BBC Radio 4:Rhidian Brook - 15/09/2017

Good Morning,

‘What do I watch next?’ my friend asked. Game of Thrones was over and he’d finished series one of Ozark. I said there was a new show, about a serial-killer, that’s told backwards; there was a psychosexual who-dunnit on ITV; and if that was no good he could watch the drama about a cop who takes revenge when his son is murdered. Later, I wondered if this is how we measure out our lives now: watching box sets of ever increasing darkness.

I confess I watch a lot of this stuff, and that I once wrote scripts for Silent Witness, a show always built around a dead body. There’s certainly an appetite for these things. Look at the amount of crime drama being made. Death and violence sell and makers of today’s dramas know it. Recently I was pitching ideas to a TV company when a producer said, with great portent, ‘what we’re looking for is something dark.’ I had to stop myself from saying ‘Isn’t everyone?’

It seems that television drama is now in a kind of arms race, with each series trying to be bleaker and blacker than the last, with ever increasing body counts and more extreme ways of killing people. While the better shows portray the violence as necessary, it often just seems gratuitous. It’s as though the makers fear they won’t hold our attention unless they shock us every five minutes. Increasingly I watch these shows using the fast forward button to get through the gore. Dark is the new black.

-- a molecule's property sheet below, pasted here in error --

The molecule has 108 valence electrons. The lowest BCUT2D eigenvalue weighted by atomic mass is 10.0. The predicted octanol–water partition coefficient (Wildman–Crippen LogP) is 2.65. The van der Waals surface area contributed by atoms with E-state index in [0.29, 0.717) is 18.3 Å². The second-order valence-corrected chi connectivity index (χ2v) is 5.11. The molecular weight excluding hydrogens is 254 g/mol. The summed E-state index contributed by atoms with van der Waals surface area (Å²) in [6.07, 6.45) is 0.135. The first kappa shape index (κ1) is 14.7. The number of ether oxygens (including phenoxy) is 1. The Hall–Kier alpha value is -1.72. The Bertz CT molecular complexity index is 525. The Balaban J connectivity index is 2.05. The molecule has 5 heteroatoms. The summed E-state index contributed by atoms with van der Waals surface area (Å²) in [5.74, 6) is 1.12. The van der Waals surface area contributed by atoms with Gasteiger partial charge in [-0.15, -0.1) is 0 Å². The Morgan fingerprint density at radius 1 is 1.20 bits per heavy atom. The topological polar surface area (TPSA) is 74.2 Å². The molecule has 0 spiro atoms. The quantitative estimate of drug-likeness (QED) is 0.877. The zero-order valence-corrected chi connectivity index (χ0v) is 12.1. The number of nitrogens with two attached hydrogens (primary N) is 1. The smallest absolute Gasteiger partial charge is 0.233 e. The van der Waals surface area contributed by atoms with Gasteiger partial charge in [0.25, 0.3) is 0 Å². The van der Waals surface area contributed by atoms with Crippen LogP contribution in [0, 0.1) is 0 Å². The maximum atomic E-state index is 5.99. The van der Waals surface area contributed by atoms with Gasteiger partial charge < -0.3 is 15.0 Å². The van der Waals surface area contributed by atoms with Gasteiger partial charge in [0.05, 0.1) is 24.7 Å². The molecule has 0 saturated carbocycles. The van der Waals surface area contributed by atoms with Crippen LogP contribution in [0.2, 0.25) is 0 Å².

Except, of course, it isn’t new. Dorothy Sayers once wrote: ‘Death provides the mind with a greater fund of innocent enjoyment than any single subject,’ and it was ever thus. The trouble is that if things get too dark no-one can see anything. Most art forms need the chiaroscuro, the light and the shade, to connect. Real life – for all its suffering and trauma – is never one note and the creators of the best shows recognise this. There has to be humour and humanity, some illumination, to see through all this dark.

So what explains the fascination? Is it, as John’s Gospel puts it, that ‘people loved darkness rather than the light?’ or is it something else? Whilst some watch for the violence, I think most watch hoping for an interesting plot, for justice to be done, and for the truth to be exposed; there’s a need for conclusion in a narrative and moral sense. Most dramas – no matter how pretentiously noir - are looking for this resolution, this redemption, and are relying on our innate desire for it.

The most powerful stories may need darkness. But they also need light to be believable. This is as true of the gospels as it is of Game of Thrones. The gospel drama is bad news before it’s good. And a lot of violence, suffering and death has to be faced before the light breaks in.